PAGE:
In spite of the characteristic denial by the Nigeria Police authorities, the latest report by an international human rights group, Amnesty International, entitled, Nigeria: You have signed your death warrant, was damning. While the report may seem a revelation, its content is by no means new as it is only a documentation of the reality Nigerians, especially the victims of torture, are painfully aware of. No doubt, despite the tantrums thrown at the rights group, human rights violations among Nigeria’s security forces- especially the police are an established fact.
Nonetheless, the report reveals chilling details of the nefarious and deadly Special Anti-Robbery Squad, infamously known as SARS. The report notes that SARS, a Nigeria Police unit set up to combat violent crime, has instead been “systematically torturing detainees in its custody as a means of extracting confessions and lucrative bribes.” The police may be living in denial, they may have denied an open truth that is out there, but Nigerians who have been victims of SARS’ serial human rights violations and a police force notoriously known for extrajudicial killings and other degrading acts against Nigerians especially the poor and the vulnerable know better.
As noted earlier, the police may deny the Amnesty report but the victims know the truth. Nigerians know that a police checkpoint encounter can turn bloody when drunken policemen with guns go on a shooting rampage. That many Nigerians have died due to accidental or wilful discharge of firearms by renegade officers is a known fact. Even as I write this piece, a Nigerian would have fallen to the bullet of a drunken policeman or an out-of-control police officer.
The police may be in denial of the report but Nigerians know how many of our compatriots have died in police custody either due to torture or when they are taken out to be shot as escapee armed robbers. What is there to deny when the police shoot unarmed protesters or when they detain suspects unlawfully and extract confessions through extrajudicial means?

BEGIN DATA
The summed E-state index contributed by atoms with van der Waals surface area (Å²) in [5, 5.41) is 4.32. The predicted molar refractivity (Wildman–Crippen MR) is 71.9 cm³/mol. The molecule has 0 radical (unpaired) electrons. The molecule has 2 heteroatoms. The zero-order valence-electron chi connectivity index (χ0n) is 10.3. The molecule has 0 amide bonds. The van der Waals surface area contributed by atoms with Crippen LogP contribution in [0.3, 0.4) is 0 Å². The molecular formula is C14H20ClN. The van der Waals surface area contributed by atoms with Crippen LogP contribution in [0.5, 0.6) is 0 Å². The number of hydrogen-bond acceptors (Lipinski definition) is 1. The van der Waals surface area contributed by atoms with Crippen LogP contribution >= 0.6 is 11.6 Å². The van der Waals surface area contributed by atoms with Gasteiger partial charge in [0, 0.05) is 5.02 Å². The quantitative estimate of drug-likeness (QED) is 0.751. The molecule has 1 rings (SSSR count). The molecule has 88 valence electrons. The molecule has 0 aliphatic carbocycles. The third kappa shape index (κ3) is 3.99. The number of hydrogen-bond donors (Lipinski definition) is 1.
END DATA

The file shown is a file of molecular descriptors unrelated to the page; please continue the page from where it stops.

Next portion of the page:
Those who have visited police stations across the country know that a majority of our policemen are extortionists who deny victims bail for not being able to come up with money even when bail is supposed to be free. This allows them to keep alleged suspects for as long as they can and dispose them of when they have extorted money or traded them off for the real armed robbers. Many Nigerians also know that the police are an agent of the establishment of repression.
They serve only the rich and their cronies while they are the sworn enemies of poor Nigerians who they are sworn on oath to protect. The police establishment is a slave to the greed and manipulation of the elite while its members unleash their frustrations on hapless citizens. That is why a police officer could shine the shoe of a politician, carry handbag for his wife while he sees nothing wrong in harassing his poor neighbour. The police force is an agent of the repressive Nigerian state. That is the reason why reports such as the one issued by Amnesty International and other human rights group will continue to indict it as well as other security agencies. It is the poor and vulnerable Nigerians who are at the receiving end of police brutalities and mindless shootings.
Last week, I wrote about the human rights violations of the Lagos State Environmental and Special Task Force Unit that had gone on illegal raids in the Lagos metropolis. The illegal arrest and detention of residents were carried out on the night of Friday, August 26.